Along with the commitment to publishing case numbers, the district sent a reminder that health data is private, and urged members of the school community not to use the information to denigrate others.

“Please refrain from speculating, shaming or blaming when a positive case at a school is identified,” a district letter states. “Despite all efforts, there is no ‘Covid-Free’ Zone. All are working diligently to maintain safety and cleanliness protocols to isolate and mitigate the spread of this virus.”

Many in the community were concerned with schools reopening, with some teachers decrying what they said was the lack of room to social distance. But Summit County Health Director Rich Bullough said there haven’t been as many cases tied to schools as he had anticipated, and that rumors that there are more cases than have been reported are not true.

“We believe our numbers, we believe our numbers are low, we believe they’re accurate. We believe it’s important for the public to see those,” Bullough said Tuesday.

He added that he had been in talks with state health officials, who he said plan to launch a statewide data dashboard with COVID-19 case information from school districts in coming days.

The district indicated it would cease publishing its case numbers once the effort is taken over by the state agency.

Bullough added that there have been no cases associated with North Summit or South Summit schools. One student in South Summit tested positive, he said, but had been attending school remotely.

In its announcement last week, the Park City School District also linked to a hundred-page state manual for guiding school districts’ responses to the novel coronavirus, last updated in early August. It includes many key definitions and protocols for how to respond to a positive test in a school environment, and is the document that Gildea said is guiding the district’s pandemic response.

When a member of the school community is diagnosed with COVID-19 — including students, teachers or other staff members — that triggers a protocol for everyone who is a “close contact” of that person to quarantine, as well.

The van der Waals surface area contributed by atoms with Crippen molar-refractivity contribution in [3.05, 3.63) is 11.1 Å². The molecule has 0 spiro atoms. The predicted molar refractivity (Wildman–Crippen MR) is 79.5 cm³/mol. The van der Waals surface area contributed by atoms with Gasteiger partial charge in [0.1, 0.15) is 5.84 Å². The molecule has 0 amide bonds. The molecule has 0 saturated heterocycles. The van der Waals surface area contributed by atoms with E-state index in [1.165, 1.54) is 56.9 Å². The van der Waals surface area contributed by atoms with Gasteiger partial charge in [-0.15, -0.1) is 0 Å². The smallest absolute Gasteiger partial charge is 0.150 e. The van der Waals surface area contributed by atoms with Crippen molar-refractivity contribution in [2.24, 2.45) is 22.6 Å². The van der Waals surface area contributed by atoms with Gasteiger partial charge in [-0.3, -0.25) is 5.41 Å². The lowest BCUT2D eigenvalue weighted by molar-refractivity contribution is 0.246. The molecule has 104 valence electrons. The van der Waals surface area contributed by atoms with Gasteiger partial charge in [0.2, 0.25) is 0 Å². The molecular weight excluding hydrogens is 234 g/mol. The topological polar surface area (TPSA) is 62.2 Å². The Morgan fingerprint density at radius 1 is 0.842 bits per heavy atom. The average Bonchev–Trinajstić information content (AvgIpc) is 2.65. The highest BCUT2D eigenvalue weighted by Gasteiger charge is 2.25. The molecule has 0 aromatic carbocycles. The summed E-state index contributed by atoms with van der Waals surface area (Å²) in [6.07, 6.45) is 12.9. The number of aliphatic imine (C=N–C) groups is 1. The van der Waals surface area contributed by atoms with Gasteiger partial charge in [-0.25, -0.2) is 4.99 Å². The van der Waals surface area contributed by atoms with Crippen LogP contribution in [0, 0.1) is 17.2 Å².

In the Park City School District, Bullough said the average number of close contacts per case has been between 10 and 20. He indicated that those sitting in desks near the diagnosed student would quarantine, but those who sit farther away in the same classroom would not be required to do so.

The Utah Department of Health guidelines define a close contact as someone who has been within 6 feet of the person who has been diagnosed with COVID-19 for more than 15 minutes up to two days before that person got sick or tested positive.

A person who has tested positive for COVID-19 may return to school once they have been fever-free for 24 hours without medicine and it has been at least 10 days since they first had symptoms or tested positive, according to the guidelines.

If a student was sitting next to someone in school who was diagnosed with COVID-19, that student would have to quarantine for 14 days, according to state guidelines. The members of that student’s family would not have to quarantine unless that student also tested positive.

Bullough said there is enough testing to sufficiently test close contacts of confirmed cases.

Officials have indicated that schools might have to go back to fully remote learning if case numbers prompt the county to revert to an “orange” level of pandemic response. Barring that, Bullough said that there are clear metrics for a school or classroom to quarantine: A classroom would move to remote learning if three or more students tested positive, while an entire school would do so if there were 15 positive cases, or cases in 10% of the student body, whichever amount is smaller.

The district stressed its increased sanitization protocols, including cleaning areas where students who have tested positive for COVID-19 have spent a considerable amount of time, like classrooms. Officials also reiterated the importance of preventive measures.

“We appreciate everyone doing their part to take care of themselves and others by wearing masks, physically distancing, practicing good hand hygiene, and staying home when ill,” the district stated in its online posting. “By continuing to reinforce these practices, we will be able to keep our schools open and provide a healthy and safe learning environment for all.”

Correction: A previous version of this article incorrectly stated that the district would notify parents whenever there is a positive case in their child’s school. Superintendent Jill Gildea clarified that parents will be notified only when there is a positive case in their child’s classroom or if there is spread of COVID-19 in a school beyond an isolated case.